Yesterday (2016)

“One may say that the Negro in America does not really exist, except in the darkness of our minds.”
James Baldwin

Shot in a single unscripted take, Yesterday is personal reflection on the hypersexualised and lucrative commodity of the black male image. Globally, yet most explicitly in America, the image or representation of the black male forms many of the building blocks of the economic infrastructure and gains of today’s consumer class and of course the economic history of America in particular. From a privatised penitentiary system, right through to corporate conglomerates such as Apple, the image and the narrative of the black male is that of an indefatigable commodity within the American dream. This is probably most explicitly witnessed within the evolution of Hip Hop over the last decades from street-level oratory urgency and anger to becoming the defacto, benign middle class corporatised ‘urbanity’. High fashion's appropriation of said urbanity and even the proliferation of ‘ebonics’ within internet vernacular also adds to this discourse of a perpetually prolific commodification.

Yet, but no different to ‘yesterday’, the black male is almost completely disconnected from its lucrative semantic economic value, increasingly so today given the top heavy trickle down from the large corporations buying up the language of the street and reselling their own voices back to them at a 500% mark up. Brilliantly re-affirming the unattainability of the American Dream.

The sheen of high fashion markets the parallel tropes of fear and desire of the black image back to us, the broader consumer market led principally by white male patriarchy allow us to consume this image, adopt its stance and its language, without ever really thinking about its restricted social or economic position within our globalised consumer society. The ‘Thug Life’ meme phenomena is an acute observation of this reality.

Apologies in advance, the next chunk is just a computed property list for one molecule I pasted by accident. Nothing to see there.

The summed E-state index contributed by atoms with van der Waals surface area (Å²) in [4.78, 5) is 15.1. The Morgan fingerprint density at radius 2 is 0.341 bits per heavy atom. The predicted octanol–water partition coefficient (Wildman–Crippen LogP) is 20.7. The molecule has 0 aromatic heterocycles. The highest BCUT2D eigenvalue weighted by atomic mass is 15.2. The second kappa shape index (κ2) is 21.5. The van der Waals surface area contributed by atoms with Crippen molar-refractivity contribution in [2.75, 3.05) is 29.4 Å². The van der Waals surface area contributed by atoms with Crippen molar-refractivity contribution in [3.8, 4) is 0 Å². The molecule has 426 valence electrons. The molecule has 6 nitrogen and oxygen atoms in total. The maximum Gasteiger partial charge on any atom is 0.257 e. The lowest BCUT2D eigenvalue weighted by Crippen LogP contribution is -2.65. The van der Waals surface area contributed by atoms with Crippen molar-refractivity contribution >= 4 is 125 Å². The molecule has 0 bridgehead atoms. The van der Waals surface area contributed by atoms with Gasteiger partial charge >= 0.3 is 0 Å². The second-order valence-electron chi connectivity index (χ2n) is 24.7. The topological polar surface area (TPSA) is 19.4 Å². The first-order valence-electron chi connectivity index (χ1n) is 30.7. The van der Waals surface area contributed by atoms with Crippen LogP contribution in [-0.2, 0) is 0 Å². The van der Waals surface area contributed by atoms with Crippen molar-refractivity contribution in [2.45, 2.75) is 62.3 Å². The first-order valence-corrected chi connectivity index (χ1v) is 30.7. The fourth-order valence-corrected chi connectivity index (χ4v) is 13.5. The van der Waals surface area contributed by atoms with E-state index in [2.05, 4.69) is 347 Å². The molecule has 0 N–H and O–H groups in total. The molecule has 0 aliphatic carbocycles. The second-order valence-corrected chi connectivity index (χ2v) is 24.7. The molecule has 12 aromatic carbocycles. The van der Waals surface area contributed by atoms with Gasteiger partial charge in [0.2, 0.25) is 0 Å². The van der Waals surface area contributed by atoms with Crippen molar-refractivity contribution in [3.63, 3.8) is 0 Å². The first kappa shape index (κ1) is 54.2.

The sheen of high production and inevitable inherently politicised sexuality also masks the core experience within this film. We do not see this male’s real experiences beyond the mediatised (desired or demonised) version of him. We do not see his emotions, his vulnerability, his loneliness, or even him just having a haircut. Even the hair that is being cut comes with an inherent mystery still prevalent in conversation as why try to understand what dreadlocks are.

The film could only be really made once, as such a ritual would take another ten years or so to reproduce organically calling into question the relevance of materiality or authenticity. This durational ritual itself takes a flagellatory stance, questioning the codes of representation and ultimately the futility of chasing a visual representation of identity within an image culture the black male has little control of. 

Can you sit with this film through its banal duration and maybe also reflect on that which is inescapable from the black male who can not click away or close the browser window, as witnessed in the lives of many and those we’ve seen through the mediatised filter witness their own end through this hegemony. Eric Garner. Michael Brown. Trayvon Martin. They were clearly not cut in on the deal and nor could they just look away.

Premiered on The Great Wall, Oakland (CA).

Directed and edited by Michael Salu.
Cinematography by Jacob Robinson.
Runtime 37 mins.
→ 2016